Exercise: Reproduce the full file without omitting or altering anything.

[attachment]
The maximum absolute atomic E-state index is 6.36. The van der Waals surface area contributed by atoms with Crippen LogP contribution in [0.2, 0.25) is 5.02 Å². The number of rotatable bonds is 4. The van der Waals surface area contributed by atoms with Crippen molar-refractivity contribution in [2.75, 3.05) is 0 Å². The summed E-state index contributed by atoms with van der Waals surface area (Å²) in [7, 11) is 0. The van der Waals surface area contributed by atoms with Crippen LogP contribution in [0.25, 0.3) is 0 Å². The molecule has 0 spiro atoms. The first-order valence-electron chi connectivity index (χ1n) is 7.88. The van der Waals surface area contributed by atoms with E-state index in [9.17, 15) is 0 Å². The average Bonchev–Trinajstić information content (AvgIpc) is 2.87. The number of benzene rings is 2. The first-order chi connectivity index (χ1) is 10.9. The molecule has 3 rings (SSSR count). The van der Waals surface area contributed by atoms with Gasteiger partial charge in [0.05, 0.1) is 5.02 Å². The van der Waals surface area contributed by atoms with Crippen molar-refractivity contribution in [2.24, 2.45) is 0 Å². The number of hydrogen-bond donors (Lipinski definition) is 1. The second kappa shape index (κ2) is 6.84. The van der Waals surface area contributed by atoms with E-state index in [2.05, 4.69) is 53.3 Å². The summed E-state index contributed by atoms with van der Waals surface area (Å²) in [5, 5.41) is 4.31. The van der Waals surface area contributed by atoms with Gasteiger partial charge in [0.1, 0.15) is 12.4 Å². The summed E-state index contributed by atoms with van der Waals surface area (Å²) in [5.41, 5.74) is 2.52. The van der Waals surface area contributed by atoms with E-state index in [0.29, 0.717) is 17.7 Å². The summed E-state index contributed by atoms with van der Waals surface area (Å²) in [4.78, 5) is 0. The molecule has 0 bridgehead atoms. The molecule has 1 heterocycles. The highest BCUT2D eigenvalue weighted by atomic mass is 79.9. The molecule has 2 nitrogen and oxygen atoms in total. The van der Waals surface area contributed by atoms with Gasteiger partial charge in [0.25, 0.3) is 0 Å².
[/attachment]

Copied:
The maximum absolute atomic E-state index is 6.36. The van der Waals surface area contributed by atoms with Crippen LogP contribution in [0.2, 0.25) is 5.02 Å². The number of rotatable bonds is 4. The van der Waals surface area contributed by atoms with Crippen molar-refractivity contribution in [2.75, 3.05) is 0 Å². The summed E-state index contributed by atoms with van der Waals surface area (Å²) in [7, 11) is 0. The van der Waals surface area contributed by atoms with Crippen LogP contribution in [0.25, 0.3) is 0 Å². The molecule has 0 spiro atoms. The first-order valence-electron chi connectivity index (χ1n) is 7.88. The van der Waals surface area contributed by atoms with E-state index in [9.17, 15) is 0 Å². The average Bonchev–Trinajstić information content (AvgIpc) is 2.87. The number of benzene rings is 2. The first-order chi connectivity index (χ1) is 10.9. The molecule has 3 rings (SSSR count). The van der Waals surface area contributed by atoms with Gasteiger partial charge in [0.05, 0.1) is 5.02 Å². The van der Waals surface area contributed by atoms with Crippen molar-refractivity contribution in [2.24, 2.45) is 0 Å². The number of hydrogen-bond donors (Lipinski definition) is 1. The second kappa shape index (κ2) is 6.84. The van der Waals surface area contributed by atoms with E-state index in [2.05, 4.69) is 53.3 Å². The summed E-state index contributed by atoms with van der Waals surface area (Å²) in [5, 5.41) is 4.31. The van der Waals surface area contributed by atoms with Gasteiger partial charge in [0.1, 0.15) is 12.4 Å². The summed E-state index contributed by atoms with van der Waals surface area (Å²) in [5.41, 5.74) is 2.52. The van der Waals surface area contributed by atoms with E-state index in [0.29, 0.717) is 17.7 Å². The summed E-state index contributed by atoms with van der Waals surface area (Å²) in [4.78, 5) is 0. The molecule has 0 bridgehead atoms. The molecule has 1 heterocycles. The highest BCUT2D eigenvalue weighted by atomic mass is 79.9. The molecule has 2 nitrogen and oxygen atoms in total. The van der Waals surface area contributed by atoms with Gasteiger partial charge in [0.25, 0.3) is 0 Å².